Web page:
• National payrolls projected to add 425,000 after 194,000 in September.
  • Services and manufacturing employment indexes remain positive.
  • ADP employment at 571,000 was much stronger than anticipated.
  • Improving NFP will support the taper, US Treasury rates and the dollar.

With the Federal Reserve’s taper announcement out of the way, markets can return to reading the economic tea leaves for the direction of the US labor market. 

Nonfarm payrolls are forecast to rise by 425,000 in October. September’s major disappointment of 194,00 hires was the lowest monthly figure since last Decembers’ loss of 306,000. The unemployment rate should have edged down to 4.7% last month from 4.8%, both pandemic lows. Average Hourly Earnings are forecast to rise 0.4% on the month and 4.8% on the year from 0.6% and 4.6% in September. The Labor Force Participation Rate is predicted to be unchanged at 61.6%.

Nonfarm Payrolls


Nonfarm Payrolls dropped 22.32 million workers in the March and April lockdown last year. Since then the fitful labor recovery has rehired 15.7 million employees, 70%.

Forward looking indicators are generally favorable to a continuing expansion of the US labor force. The declining nationwide Covid cases may help to encourage workers to seek employment. 

Purchasing Managers' Indexes

Purchasing Managers’ Indexes (PMI) for the service and manufacturing sectors have maintained their expansionary outlook despite the difficulties in finding and securing workers. 

The Manufacturing Employment Index from the Institute for Supply Management rose to 52 in October from 50.2 a month earlier. The forecast had been for 49.6, just below the 50 division between expansion and contraction. Over the past six months the index has bounced around the dividing line dropping below in June and August and averaging 50.8 for the period. 

Manufacturing Employment Index


The Employment Index from the much larger services sector registered 51.6 in October down from 53 prior and missing the 53.3 estimate. This gauge has been more positive over the last six months, falling below 50 just once in June and averaging 52.8 for the half-year.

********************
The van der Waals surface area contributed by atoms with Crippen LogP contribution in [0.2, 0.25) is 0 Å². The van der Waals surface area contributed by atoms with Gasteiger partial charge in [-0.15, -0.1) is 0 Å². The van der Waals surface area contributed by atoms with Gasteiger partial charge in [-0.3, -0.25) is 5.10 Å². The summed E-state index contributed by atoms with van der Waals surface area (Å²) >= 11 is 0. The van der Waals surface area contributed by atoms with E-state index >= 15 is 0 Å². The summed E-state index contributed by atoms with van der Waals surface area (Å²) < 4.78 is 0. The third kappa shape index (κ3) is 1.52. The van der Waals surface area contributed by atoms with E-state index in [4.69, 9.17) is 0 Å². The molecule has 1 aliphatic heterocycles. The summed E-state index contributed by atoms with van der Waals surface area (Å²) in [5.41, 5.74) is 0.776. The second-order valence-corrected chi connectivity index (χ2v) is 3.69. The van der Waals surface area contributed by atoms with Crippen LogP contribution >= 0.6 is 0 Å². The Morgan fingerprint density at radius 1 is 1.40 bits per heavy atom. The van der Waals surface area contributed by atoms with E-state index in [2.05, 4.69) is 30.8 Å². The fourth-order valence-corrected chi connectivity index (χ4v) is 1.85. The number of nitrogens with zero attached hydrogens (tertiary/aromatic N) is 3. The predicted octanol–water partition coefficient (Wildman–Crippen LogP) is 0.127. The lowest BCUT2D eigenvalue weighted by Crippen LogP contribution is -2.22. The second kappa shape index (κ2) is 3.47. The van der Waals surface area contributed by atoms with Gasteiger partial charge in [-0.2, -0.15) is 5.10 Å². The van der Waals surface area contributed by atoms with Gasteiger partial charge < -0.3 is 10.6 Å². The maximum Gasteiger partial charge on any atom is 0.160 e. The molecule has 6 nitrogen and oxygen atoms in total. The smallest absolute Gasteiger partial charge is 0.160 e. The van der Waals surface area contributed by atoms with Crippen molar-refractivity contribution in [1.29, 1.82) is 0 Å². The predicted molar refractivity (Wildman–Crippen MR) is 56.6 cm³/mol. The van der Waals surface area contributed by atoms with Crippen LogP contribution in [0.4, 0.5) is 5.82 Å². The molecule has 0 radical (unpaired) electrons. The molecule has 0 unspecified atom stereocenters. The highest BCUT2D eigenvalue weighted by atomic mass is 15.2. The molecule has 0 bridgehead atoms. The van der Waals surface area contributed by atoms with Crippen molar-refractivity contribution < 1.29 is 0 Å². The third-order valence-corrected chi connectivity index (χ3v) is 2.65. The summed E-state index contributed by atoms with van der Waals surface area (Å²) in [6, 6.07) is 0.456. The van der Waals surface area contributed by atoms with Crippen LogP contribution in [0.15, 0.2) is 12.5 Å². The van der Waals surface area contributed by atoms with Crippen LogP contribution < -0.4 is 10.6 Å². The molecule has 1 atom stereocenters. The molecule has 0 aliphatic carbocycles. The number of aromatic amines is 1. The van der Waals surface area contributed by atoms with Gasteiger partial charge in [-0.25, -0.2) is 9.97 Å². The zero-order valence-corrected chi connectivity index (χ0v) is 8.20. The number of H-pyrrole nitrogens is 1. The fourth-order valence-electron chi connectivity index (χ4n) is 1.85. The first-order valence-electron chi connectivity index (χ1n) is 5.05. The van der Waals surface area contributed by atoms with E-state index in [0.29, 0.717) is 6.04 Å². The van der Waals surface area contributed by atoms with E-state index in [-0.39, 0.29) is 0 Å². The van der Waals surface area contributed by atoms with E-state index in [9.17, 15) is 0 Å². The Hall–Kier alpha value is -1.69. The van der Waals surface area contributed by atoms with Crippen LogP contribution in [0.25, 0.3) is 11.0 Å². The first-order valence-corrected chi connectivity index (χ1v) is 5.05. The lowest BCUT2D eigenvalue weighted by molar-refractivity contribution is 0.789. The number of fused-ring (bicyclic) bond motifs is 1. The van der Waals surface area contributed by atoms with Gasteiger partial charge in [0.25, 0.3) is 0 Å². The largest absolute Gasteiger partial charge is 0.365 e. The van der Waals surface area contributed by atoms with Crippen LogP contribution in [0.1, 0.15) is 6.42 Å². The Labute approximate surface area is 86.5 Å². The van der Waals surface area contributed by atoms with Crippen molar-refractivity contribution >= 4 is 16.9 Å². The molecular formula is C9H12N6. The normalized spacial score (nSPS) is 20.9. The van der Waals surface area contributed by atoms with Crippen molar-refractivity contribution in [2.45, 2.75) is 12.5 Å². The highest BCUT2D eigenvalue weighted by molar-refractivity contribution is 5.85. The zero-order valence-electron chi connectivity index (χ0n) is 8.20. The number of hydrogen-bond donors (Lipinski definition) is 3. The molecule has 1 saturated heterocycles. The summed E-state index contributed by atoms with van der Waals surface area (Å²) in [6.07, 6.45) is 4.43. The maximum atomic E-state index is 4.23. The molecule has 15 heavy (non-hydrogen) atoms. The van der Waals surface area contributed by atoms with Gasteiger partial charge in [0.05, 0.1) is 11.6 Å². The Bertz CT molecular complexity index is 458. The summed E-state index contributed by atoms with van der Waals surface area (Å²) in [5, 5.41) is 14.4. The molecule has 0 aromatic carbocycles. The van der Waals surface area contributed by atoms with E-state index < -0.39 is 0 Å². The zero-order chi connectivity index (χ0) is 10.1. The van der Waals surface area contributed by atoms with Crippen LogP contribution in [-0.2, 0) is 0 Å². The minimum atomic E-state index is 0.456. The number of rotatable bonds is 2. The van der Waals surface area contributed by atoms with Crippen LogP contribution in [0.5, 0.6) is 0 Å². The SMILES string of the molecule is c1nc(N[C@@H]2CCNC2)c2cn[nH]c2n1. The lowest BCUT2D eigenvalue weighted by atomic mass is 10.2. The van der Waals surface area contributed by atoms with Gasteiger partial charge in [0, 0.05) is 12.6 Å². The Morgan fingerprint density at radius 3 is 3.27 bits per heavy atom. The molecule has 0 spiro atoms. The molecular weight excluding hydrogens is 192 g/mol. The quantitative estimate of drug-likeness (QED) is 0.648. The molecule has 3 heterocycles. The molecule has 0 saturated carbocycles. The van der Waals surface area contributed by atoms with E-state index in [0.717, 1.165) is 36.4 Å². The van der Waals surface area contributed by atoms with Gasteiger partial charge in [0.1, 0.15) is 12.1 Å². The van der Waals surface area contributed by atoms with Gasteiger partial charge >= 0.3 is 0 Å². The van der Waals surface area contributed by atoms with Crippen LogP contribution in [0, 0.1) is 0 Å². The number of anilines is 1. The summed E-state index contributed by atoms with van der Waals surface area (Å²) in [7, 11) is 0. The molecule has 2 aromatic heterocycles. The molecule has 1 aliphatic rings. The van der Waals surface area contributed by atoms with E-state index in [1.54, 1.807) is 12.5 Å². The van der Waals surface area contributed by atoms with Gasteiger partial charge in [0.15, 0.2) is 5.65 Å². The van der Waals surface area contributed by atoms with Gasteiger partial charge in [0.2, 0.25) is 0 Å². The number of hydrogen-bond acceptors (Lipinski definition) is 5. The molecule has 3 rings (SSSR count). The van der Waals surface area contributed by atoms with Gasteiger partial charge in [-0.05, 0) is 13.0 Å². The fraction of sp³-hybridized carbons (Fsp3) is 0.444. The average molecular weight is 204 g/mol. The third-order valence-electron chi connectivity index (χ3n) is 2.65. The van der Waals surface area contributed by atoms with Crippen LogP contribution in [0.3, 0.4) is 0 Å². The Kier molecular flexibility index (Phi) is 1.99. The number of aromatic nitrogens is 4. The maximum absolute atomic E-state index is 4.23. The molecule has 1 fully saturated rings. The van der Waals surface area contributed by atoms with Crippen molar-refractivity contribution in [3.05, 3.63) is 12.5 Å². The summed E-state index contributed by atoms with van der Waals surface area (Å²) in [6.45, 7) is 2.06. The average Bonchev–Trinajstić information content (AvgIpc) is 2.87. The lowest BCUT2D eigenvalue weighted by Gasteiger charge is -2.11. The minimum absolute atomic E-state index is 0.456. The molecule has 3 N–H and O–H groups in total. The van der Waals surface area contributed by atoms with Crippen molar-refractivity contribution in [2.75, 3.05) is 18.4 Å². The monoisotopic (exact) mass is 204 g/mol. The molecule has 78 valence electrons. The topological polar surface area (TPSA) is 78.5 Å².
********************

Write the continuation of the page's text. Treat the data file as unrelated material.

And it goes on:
Business executives polled for this survey stressed that their difficulties in the labor market were not weak consumer demand but inability to find workers.  


The Employment Change Report from Automatic Data Processing, the largest private payroll company in the US, listed 571,000 new hires in October, nearly half again as many as the 400,000 forecast. The 609,000 average for the last six months is the best of the recovery excepting the initial burst of rehiring in May and June last year.

Although the ADP data has been a poor predictor for individual NFP results over the past six months, the steady positive trend is an indication that the overall job market has not seriously deteriorated. 




The Job Openings and Labor Turnover Survey (JOLTS) from the Bureau of Labor Statistics lists the number of jobs available in the US. For five straight months, from March to July the survey set a new record. In July the 11.098 million total was 47% higher than the top score from before the pandemic of 7.574 million in January 2019.  

The weak payrolls reports in August and September were not caused by lack of opportunity. Though the September JOLTS report will not be issued until November 12, it will show the same massive overhang of unfilled positions.  



Initial Jobless Claims 

Initial Jobless claims have been declining almost continually since February. The four-week moving average has fallen from 836,750 in the first week of February to 284,750 in the final report for October. In comparison, the second week of March 2020, the last before the pandemic explosion, the average was 232,500.

Claims over the past month are running at levels that in the recent past would have been considered indicative of full employment. Employers are doing all they can to retain workers. 

Initial Jobless Claims, 4-week moving average



The problems in the US labor market are manifestly not from employers. There are millions of unfilled positions, companies are desperate for workers. Initial claims, Employment PMIs, job openings and ADP all indicate a healthy outlook for hiring. 

Individuals are choosing not to return to the workplace. Lingering pandemic diffidence, onerous vaccine mandates, extended unemployment benefits, lack of child care and the economic dislocations inflicted by the lockdowns have led to an unprecedented disparity between employment and work. 

One likely cause which has not received much attention is the geographic distribution of work and employment. The highest unemployment rates are in the states which enforced the strictest lockdown. These closures destroyed many small businesses. Those jobs have not returned and will not until new businesses are created.

From a market perspective, strong payrolls are a guarantor for the Fed’s taper program which over time will lead to higher US interest rates and, until other central banks catch up, a higher dollar. 

In an odd way the rampant consumer inflation inflation that was the barely stated motive behind the Fed’s bond taper may provide the incentive for many workers to return to their jobs.  

When gasoline is almost 50% higher in a year and food costs are rising monthly, a steady job is likely to be seen as far more dependable than government largesse.

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